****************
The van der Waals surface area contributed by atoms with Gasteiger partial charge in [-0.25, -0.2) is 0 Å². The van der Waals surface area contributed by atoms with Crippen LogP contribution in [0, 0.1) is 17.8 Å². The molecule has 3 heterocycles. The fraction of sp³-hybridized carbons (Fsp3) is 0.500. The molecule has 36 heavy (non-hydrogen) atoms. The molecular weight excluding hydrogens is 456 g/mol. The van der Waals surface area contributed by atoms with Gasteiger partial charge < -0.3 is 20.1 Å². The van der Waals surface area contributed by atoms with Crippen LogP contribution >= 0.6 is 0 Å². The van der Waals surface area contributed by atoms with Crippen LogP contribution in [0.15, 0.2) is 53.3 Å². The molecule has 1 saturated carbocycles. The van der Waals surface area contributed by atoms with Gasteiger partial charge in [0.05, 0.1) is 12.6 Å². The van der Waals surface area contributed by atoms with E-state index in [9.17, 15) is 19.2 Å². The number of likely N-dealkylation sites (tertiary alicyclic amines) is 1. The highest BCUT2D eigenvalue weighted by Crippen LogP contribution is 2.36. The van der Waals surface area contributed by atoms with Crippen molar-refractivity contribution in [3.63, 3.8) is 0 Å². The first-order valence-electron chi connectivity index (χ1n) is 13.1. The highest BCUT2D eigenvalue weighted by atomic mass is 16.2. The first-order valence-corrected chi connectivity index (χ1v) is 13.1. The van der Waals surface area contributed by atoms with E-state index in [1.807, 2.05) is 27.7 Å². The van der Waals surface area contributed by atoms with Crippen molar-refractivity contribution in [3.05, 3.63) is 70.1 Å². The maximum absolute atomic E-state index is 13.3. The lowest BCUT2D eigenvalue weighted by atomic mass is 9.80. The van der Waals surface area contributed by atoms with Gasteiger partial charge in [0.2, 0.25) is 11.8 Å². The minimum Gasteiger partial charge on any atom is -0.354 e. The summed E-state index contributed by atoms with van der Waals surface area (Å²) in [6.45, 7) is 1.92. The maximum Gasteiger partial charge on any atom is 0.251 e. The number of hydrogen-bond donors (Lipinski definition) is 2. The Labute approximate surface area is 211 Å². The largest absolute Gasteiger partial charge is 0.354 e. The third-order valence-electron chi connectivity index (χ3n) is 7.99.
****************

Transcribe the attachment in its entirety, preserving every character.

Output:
The van der Waals surface area contributed by atoms with Gasteiger partial charge in [-0.25, -0.2) is 0 Å². The van der Waals surface area contributed by atoms with Crippen LogP contribution in [0, 0.1) is 17.8 Å². The molecule has 3 heterocycles. The fraction of sp³-hybridized carbons (Fsp3) is 0.500. The molecule has 36 heavy (non-hydrogen) atoms. The molecular weight excluding hydrogens is 456 g/mol. The van der Waals surface area contributed by atoms with Gasteiger partial charge < -0.3 is 20.1 Å². The van der Waals surface area contributed by atoms with Crippen LogP contribution >= 0.6 is 0 Å². The van der Waals surface area contributed by atoms with Crippen LogP contribution in [0.15, 0.2) is 53.3 Å². The molecule has 1 saturated carbocycles. The van der Waals surface area contributed by atoms with Gasteiger partial charge in [0.05, 0.1) is 12.6 Å². The van der Waals surface area contributed by atoms with E-state index in [9.17, 15) is 19.2 Å². The number of likely N-dealkylation sites (tertiary alicyclic amines) is 1. The highest BCUT2D eigenvalue weighted by Crippen LogP contribution is 2.36. The van der Waals surface area contributed by atoms with Crippen molar-refractivity contribution in [3.63, 3.8) is 0 Å². The first-order valence-electron chi connectivity index (χ1n) is 13.1. The highest BCUT2D eigenvalue weighted by atomic mass is 16.2. The first-order valence-corrected chi connectivity index (χ1v) is 13.1. The van der Waals surface area contributed by atoms with E-state index in [1.807, 2.05) is 27.7 Å². The van der Waals surface area contributed by atoms with Crippen molar-refractivity contribution in [3.05, 3.63) is 70.1 Å². The maximum absolute atomic E-state index is 13.3. The lowest BCUT2D eigenvalue weighted by atomic mass is 9.80. The van der Waals surface area contributed by atoms with Gasteiger partial charge in [0.2, 0.25) is 11.8 Å². The minimum Gasteiger partial charge on any atom is -0.354 e. The summed E-state index contributed by atoms with van der Waals surface area (Å²) in [6.45, 7) is 1.92. The maximum Gasteiger partial charge on any atom is 0.251 e. The number of hydrogen-bond donors (Lipinski definition) is 2. The Labute approximate surface area is 211 Å². The largest absolute Gasteiger partial charge is 0.354 e. The third-order valence-electron chi connectivity index (χ3n) is 7.99.